Project OCCAMS is a partnership between Center for Talent Development at Northwestern University, Center for Gifted Education at the College of William & Mary, and Columbus City Schools. Key activities of Project OCCAMS include developing and delivering an accelerated online English language arts (ELA) curriculum that compacts ELA standards for grades 7-9 into a two-year course sequence in grades 7-8, thereby allowing students to earn a high school credit in middle school and enter high school one year accelerated from their age peers. Coursework is facilitated through Northwestern University’s Gifted LearningLinks online platform and uses a “hybrid” delivery model combining elements of online and in-class learning. The curriculum is designed using William & Mary’s Integrated Curriculum Model (ICM) and is guided by Ohio’s Quality Review Rubric for ELA curriculum to ensure alignment with learning standards. Pilot teachers are engaged as co-developers of the curriculum using a design-based research model. Annual summer intensive workshops are supplemented with site visits during the school year in which teachers provide input and feedback and participate in professional development. All project partners also participate in an active online community where feedback, coaching, and technical support are provided in near real-time. Project OCCAMS will serve cohorts of approximately 100 students, the majority of each are economically disadvantaged and members of minority subgroups underrepresented in gifted education programs and advanced coursework. One cohort of students has already completed the “alpha” version of the curriculum, originally supported by a federal Javits grant, showing promising results. On the state’s end-of-course exam for 9th grade ELA, participating students as a cohort earned scores similar to scores of students at the districts highest performing and most selective high school (despite being on average one year younger than the comparison group and having had one year less of instruction). The cohort had a “pass rate” higher than the traditional 9th grade classes of both the city’s highest performing charter school and the highest performing suburban school in the Central Ohio region. Funding from the Jack Kent Cooke Foundation would be used to support revision of the curriculum, an additional year of coaching and professional development for participating teachers, ACT assessment costs for an additional cohort of students, and the production of multimedia elements that would be integrated into the online curriculum. Following revision and evaluation of the revised curriculum, the consortium hopes to make the curriculum available to additional districts and to individual students in schools lacking local opportunities through CTD’s online learning platform.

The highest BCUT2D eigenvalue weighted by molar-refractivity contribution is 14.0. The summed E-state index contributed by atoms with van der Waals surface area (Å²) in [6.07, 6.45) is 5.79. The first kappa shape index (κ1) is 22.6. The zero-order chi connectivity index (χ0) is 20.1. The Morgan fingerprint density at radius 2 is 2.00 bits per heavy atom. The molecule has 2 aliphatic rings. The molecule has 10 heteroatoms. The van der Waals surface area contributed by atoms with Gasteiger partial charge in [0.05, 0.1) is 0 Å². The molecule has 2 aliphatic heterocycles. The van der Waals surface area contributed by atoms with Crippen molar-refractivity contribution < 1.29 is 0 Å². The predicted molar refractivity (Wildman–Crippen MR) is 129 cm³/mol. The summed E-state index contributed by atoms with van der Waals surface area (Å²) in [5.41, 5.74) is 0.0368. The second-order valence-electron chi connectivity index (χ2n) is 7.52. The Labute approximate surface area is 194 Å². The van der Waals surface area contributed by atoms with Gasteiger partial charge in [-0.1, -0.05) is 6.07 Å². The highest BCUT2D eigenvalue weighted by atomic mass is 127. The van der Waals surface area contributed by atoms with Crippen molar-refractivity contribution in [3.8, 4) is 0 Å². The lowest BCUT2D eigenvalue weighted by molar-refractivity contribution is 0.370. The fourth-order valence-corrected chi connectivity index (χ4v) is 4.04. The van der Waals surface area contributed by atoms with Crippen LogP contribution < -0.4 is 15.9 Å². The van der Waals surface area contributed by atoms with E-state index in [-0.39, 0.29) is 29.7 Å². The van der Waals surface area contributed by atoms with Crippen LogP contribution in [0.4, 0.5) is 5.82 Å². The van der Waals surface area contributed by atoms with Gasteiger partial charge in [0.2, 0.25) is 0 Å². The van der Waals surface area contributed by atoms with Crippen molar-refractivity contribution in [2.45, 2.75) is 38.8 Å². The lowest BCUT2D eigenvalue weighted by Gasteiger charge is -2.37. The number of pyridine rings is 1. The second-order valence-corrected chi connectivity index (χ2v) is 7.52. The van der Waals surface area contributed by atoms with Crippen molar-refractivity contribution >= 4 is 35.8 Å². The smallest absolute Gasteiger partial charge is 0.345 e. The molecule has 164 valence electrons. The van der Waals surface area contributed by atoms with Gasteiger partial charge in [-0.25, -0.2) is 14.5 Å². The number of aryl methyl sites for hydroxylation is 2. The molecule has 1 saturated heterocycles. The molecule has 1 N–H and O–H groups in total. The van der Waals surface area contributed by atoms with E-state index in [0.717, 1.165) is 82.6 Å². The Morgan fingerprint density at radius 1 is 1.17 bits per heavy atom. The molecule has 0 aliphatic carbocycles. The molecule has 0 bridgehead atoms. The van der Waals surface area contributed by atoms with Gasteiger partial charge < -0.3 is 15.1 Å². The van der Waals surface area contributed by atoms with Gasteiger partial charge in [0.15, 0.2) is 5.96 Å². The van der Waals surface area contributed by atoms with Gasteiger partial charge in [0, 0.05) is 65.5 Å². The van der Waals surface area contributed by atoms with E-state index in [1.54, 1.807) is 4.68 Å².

|Effective start/end date||3/1/19 → 11/30/19|
- Jack Kent Cooke Foundation (Letter 4/22/19)
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